S.3405 - Close Big Oil Tax Loopholes Act

A bill to amend the Internal Revenue Code of 1986 to eliminate oil and gas company preferences. view all titles (2)

All Bill Titles

  • Official: A bill to amend the Internal Revenue Code of 1986 to eliminate oil and gas company preferences. as introduced.
  • Short: Close Big Oil Tax Loopholes Act as introduced.

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Introduced
 
Senate
Passes
 
House
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President
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05/24/10
 
 
 
 
 
 
 

Official Summary

Close Big Oil Tax Loopholes Act - Amends the Internal Revenue Code to deny to taxpayers with gross revenues in excess of $100 million in a taxable year (applicable large taxpayers): (1) the tax deduction for intangible drilling and development costs; (2) the tax deduction for qualified tert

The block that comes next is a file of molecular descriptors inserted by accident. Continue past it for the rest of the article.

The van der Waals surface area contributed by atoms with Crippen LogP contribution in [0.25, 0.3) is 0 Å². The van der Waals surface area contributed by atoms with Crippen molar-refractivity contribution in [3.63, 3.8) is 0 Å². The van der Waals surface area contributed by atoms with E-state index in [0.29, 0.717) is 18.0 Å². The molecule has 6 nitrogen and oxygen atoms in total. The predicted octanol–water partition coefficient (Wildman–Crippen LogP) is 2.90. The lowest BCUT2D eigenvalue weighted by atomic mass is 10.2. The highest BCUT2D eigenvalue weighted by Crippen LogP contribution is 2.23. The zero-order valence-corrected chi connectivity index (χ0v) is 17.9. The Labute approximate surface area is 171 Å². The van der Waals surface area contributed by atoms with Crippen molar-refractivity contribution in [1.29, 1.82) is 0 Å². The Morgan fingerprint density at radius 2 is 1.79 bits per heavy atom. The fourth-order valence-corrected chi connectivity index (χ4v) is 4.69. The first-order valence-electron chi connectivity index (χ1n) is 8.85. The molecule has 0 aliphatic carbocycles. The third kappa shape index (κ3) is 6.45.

Official Summary

Close Big Oil Tax Loopholes Act - Amends the Internal Revenue Code to deny to taxpayers with gross revenues in excess of $100 million in a taxable year (applicable large taxpayers):
(1) the tax deduction for intangible drilling and development costs;
(2) the tax deduction for qualified tertiary injectant expenses;
(3) the exemption from restrictions on the deductibility of passive losses;
(4) the percentage depletion allowance for oil and gas wells; and
(5) the tax deduction for income attributable to domestic production of oil, natural gas, or primary products thereof. Requires applicable large taxpayers to amortize their geological and geophysical expenditures over a seven-year period. Imposes on producers of taxable crude oil or natural gas a 13% excise tax on the removal price of such oil and natural gas produced from lands on the Outer Continental Shelf in the Gulf of Mexico. Allows a nonrefundable credit against such tax for royalties paid under federal law with respect to the production of such crude oil and natural gas. Denies a foreign tax credit to any large integrated oil company that is subject to a levy of a foreign country or possession of the United States and receives an economic benefit from such country or possession (dual capacity taxpayer) if such country or possession does not impose a generally applicable income tax.

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